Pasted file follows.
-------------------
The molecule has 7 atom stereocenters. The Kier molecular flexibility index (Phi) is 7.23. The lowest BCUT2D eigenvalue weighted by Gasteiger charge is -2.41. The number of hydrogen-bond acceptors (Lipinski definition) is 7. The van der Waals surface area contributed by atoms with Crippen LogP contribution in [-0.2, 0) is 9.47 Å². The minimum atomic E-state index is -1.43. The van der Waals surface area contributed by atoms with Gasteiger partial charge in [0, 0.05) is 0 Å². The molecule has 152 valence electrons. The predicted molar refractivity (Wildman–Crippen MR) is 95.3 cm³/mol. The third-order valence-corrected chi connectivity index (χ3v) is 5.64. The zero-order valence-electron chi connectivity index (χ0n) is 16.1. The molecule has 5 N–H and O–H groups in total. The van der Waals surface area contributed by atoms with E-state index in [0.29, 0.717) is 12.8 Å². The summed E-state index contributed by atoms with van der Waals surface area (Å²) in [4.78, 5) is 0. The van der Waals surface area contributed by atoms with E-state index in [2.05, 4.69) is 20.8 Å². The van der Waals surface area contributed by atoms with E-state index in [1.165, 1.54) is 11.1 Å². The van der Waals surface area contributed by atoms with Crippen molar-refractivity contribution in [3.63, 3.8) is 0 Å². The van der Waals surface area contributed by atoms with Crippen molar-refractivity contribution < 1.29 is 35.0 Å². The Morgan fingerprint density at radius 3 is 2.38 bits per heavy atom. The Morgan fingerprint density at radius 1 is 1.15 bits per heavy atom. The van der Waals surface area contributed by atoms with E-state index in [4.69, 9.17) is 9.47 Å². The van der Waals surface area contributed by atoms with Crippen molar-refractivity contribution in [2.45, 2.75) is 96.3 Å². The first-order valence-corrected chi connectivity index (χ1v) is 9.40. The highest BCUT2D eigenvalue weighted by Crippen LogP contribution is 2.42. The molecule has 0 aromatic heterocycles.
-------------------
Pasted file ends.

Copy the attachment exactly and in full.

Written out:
The molecule has 7 atom stereocenters. The Kier molecular flexibility index (Phi) is 7.23. The lowest BCUT2D eigenvalue weighted by Gasteiger charge is -2.41. The number of hydrogen-bond acceptors (Lipinski definition) is 7. The van der Waals surface area contributed by atoms with Crippen LogP contribution in [-0.2, 0) is 9.47 Å². The minimum atomic E-state index is -1.43. The van der Waals surface area contributed by atoms with Gasteiger partial charge in [0, 0.05) is 0 Å². The molecule has 152 valence electrons. The predicted molar refractivity (Wildman–Crippen MR) is 95.3 cm³/mol. The third-order valence-corrected chi connectivity index (χ3v) is 5.64. The zero-order valence-electron chi connectivity index (χ0n) is 16.1. The molecule has 5 N–H and O–H groups in total. The van der Waals surface area contributed by atoms with E-state index in [0.29, 0.717) is 12.8 Å². The summed E-state index contributed by atoms with van der Waals surface area (Å²) in [4.78, 5) is 0. The van der Waals surface area contributed by atoms with E-state index in [2.05, 4.69) is 20.8 Å². The van der Waals surface area contributed by atoms with E-state index in [1.165, 1.54) is 11.1 Å². The van der Waals surface area contributed by atoms with Crippen molar-refractivity contribution in [3.63, 3.8) is 0 Å². The van der Waals surface area contributed by atoms with Crippen molar-refractivity contribution < 1.29 is 35.0 Å². The Morgan fingerprint density at radius 3 is 2.38 bits per heavy atom. The Morgan fingerprint density at radius 1 is 1.15 bits per heavy atom. The van der Waals surface area contributed by atoms with E-state index in [4.69, 9.17) is 9.47 Å². The van der Waals surface area contributed by atoms with Crippen molar-refractivity contribution in [2.45, 2.75) is 96.3 Å². The first-order valence-corrected chi connectivity index (χ1v) is 9.40. The highest BCUT2D eigenvalue weighted by Crippen LogP contribution is 2.42. The molecule has 0 aromatic heterocycles.